Adrian Rossiter noted that an alternative form of the 18 faced deltahedra exists that can be produced through augmentation. (See below)
These are the only two forms of 18 faced deltahedra without nonconvex dihedral angles possible.
Coplanarism or nonconvexity is a certainty when the number of faces is greater than 20. Constraining the number of faces to 20 or less, what results if coplanar faces are allowed? It creates other cases for deltahedron other than the one with 18 faces. This is what we have to consider if we change the rules to allowing for coplanarism.
Restricting these polyhedra to having both convexity and coplanarism the number of forms is only 11. One is displayed above as the Mystery Deltahedron, and the other 10 are displayed below. These 10 are constructed when octahedra and tetrahedra are joined in various ways.
The first set of 5 result when starting with an octahedron and augmenting with one to four tetrahedra. This results in coplanar deltahedra with 10 to 16 faces. When augmenting with two tetrahedra there are two variants which possess 12 faces. When all 4 tetrahedra are attached, a tiled tetrahedron is the result.
Notice in the first two models, there are no occurrences of six faces meeting at a vertex but coplanarism is still present. When allowing for only convexity and coplanarism both, these are the only two deltahedra known to have this property.
Convex Deltahedra with Coplanar Faces Constructed from Augmentation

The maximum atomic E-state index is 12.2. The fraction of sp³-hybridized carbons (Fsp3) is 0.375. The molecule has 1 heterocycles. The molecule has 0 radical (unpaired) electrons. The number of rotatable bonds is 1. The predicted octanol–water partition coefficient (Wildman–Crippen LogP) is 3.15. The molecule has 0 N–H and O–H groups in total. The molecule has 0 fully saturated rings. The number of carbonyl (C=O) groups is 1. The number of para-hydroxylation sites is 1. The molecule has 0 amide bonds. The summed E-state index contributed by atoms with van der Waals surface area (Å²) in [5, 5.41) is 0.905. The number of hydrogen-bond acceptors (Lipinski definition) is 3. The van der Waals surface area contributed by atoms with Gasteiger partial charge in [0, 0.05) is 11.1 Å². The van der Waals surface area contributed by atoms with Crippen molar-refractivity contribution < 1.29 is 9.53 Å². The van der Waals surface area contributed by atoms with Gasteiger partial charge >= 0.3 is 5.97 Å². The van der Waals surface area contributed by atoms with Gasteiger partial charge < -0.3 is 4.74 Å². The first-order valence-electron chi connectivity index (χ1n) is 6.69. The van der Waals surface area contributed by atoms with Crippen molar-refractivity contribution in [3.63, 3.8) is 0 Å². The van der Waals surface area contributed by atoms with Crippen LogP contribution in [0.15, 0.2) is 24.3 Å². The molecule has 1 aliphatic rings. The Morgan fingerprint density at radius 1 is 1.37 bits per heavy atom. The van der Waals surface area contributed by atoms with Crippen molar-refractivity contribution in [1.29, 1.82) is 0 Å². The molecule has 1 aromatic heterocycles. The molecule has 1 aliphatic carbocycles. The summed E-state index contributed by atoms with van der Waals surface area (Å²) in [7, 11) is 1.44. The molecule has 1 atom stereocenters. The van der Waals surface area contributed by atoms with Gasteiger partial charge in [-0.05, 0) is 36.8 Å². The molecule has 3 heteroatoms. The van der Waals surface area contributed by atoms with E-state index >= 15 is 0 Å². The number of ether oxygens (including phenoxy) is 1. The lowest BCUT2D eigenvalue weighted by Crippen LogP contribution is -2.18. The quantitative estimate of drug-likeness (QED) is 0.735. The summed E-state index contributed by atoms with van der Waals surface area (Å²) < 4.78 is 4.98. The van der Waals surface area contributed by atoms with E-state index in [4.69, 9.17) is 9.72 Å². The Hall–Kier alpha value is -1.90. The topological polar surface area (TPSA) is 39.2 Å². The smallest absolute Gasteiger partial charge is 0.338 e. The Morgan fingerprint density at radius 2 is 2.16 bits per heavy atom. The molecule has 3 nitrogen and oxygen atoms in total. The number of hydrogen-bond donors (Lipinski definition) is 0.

10 Faces S=C3v F=10 E=15 V=7 v3 v4 v5 v6 1 3 3 * off wrl switch
12 Faces S=D3v F=12 E=18 V=8 v3 v4 v5 v6 2 * 6 * off wrl switch
12 Faces S=C2v F=12 E=18 V=8 v3 v4 v5 v6 2 1 4 1 off wrl switch
14 Faces S=C3v F=14 E=21 V=9 v3 v4 v5 v6 3 * 3 3 off wrl switch
16 Faces S=Td F=16 E=24 V=10 v3 v4 v5 v6 4 * * 6 off wrl switch
A second set of 4 results by starting with two octahedra connected on edge. Then the nonconvex areas that result are filled in with two tetrahedra. The base form of this has 16 faces. When one tetrahedra is attached to the base form, an alternative 18 faced deltahedron is a result which was mentioned above. When two tetrahera are attached it can be done it two ways resulting in 20 faced forms.
There is one more form that is found by augmenting one octahedron on the face by another octahedron. Then filling in the nonconvex area with 6 tetrahedra results in a third 20 faced coplanar deltahedra. Note that this form can also be created by connecting two copies of the above 14 faced coplanar deltahedron.
Convex Deltahedra with Coplanar Faces Constructed from Augmentation
16 Faces S=D2h F=16 E=24 V=10 v3 v4 v5 v6 * 4 4 2 off wrl switch
18 Faces  Alternative Deltahedron S=D2h F=18 E=27 V=11 v3 v4 v5 v6 1 2 5 3 off wrl switch
20 Faces S=C2h F=20 E=30 V=12 v3 v4 v5 v6 2 * 6 4 off wrl switch
20 Faces S=C2v F=20 E=30 V=12 v3 v4 v5 v6 2 * 6 4 off wrl switch
20 Faces S=D3h F=20 E=30 V=12 v3 v4 v5 v6 * 3 6 3 off wrl switch
Question or comments about the web page should be directed to polyhedra@bigfoot.com.
The deltahedra were created in Robert Webb's Stella application and Antiprism. The generation of OFF and VRML files were processed with Antiprism. The Hedron application by Jim McNeill was used to generate switch files. The image files were created with off2pov and POVray.
History:
20130515 Some more clarifications
20130512 Some clarications
20130510 Initial Release